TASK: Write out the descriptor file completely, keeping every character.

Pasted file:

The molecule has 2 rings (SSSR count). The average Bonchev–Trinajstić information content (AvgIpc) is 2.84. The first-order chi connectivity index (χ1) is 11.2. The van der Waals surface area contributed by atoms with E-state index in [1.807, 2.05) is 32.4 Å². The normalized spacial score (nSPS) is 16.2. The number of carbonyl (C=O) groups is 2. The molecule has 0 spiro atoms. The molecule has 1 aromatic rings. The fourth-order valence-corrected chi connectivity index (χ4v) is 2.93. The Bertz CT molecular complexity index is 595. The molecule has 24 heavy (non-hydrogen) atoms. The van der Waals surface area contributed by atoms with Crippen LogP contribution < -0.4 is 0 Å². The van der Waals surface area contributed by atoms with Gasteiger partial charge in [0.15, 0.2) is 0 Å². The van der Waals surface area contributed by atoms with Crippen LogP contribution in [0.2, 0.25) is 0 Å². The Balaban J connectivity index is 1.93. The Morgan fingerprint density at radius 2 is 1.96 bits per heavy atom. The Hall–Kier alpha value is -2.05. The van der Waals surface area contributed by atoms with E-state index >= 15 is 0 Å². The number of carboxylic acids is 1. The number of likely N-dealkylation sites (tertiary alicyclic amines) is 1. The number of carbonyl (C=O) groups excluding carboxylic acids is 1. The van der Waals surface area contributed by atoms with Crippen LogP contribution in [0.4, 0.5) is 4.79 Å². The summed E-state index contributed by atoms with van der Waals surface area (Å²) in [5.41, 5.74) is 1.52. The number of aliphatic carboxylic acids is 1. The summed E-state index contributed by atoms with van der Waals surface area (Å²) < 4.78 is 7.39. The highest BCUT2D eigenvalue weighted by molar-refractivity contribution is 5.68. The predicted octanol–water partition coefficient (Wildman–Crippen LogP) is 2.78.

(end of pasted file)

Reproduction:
The molecule has 2 rings (SSSR count). The average Bonchev–Trinajstić information content (AvgIpc) is 2.84. The first-order chi connectivity index (χ1) is 11.2. The van der Waals surface area contributed by atoms with E-state index in [1.807, 2.05) is 32.4 Å². The normalized spacial score (nSPS) is 16.2. The number of carbonyl (C=O) groups is 2. The molecule has 0 spiro atoms. The molecule has 1 aromatic rings. The fourth-order valence-corrected chi connectivity index (χ4v) is 2.93. The Bertz CT molecular complexity index is 595. The molecule has 24 heavy (non-hydrogen) atoms. The van der Waals surface area contributed by atoms with Crippen LogP contribution < -0.4 is 0 Å². The van der Waals surface area contributed by atoms with Gasteiger partial charge in [0.15, 0.2) is 0 Å². The van der Waals surface area contributed by atoms with Crippen LogP contribution in [0.2, 0.25) is 0 Å². The Balaban J connectivity index is 1.93. The Morgan fingerprint density at radius 2 is 1.96 bits per heavy atom. The Hall–Kier alpha value is -2.05. The van der Waals surface area contributed by atoms with E-state index >= 15 is 0 Å². The number of carboxylic acids is 1. The number of likely N-dealkylation sites (tertiary alicyclic amines) is 1. The number of carbonyl (C=O) groups excluding carboxylic acids is 1. The van der Waals surface area contributed by atoms with Crippen LogP contribution in [0.4, 0.5) is 4.79 Å². The summed E-state index contributed by atoms with van der Waals surface area (Å²) in [5.41, 5.74) is 1.52. The number of aliphatic carboxylic acids is 1. The summed E-state index contributed by atoms with van der Waals surface area (Å²) < 4.78 is 7.39. The highest BCUT2D eigenvalue weighted by molar-refractivity contribution is 5.68. The predicted octanol–water partition coefficient (Wildman–Crippen LogP) is 2.78.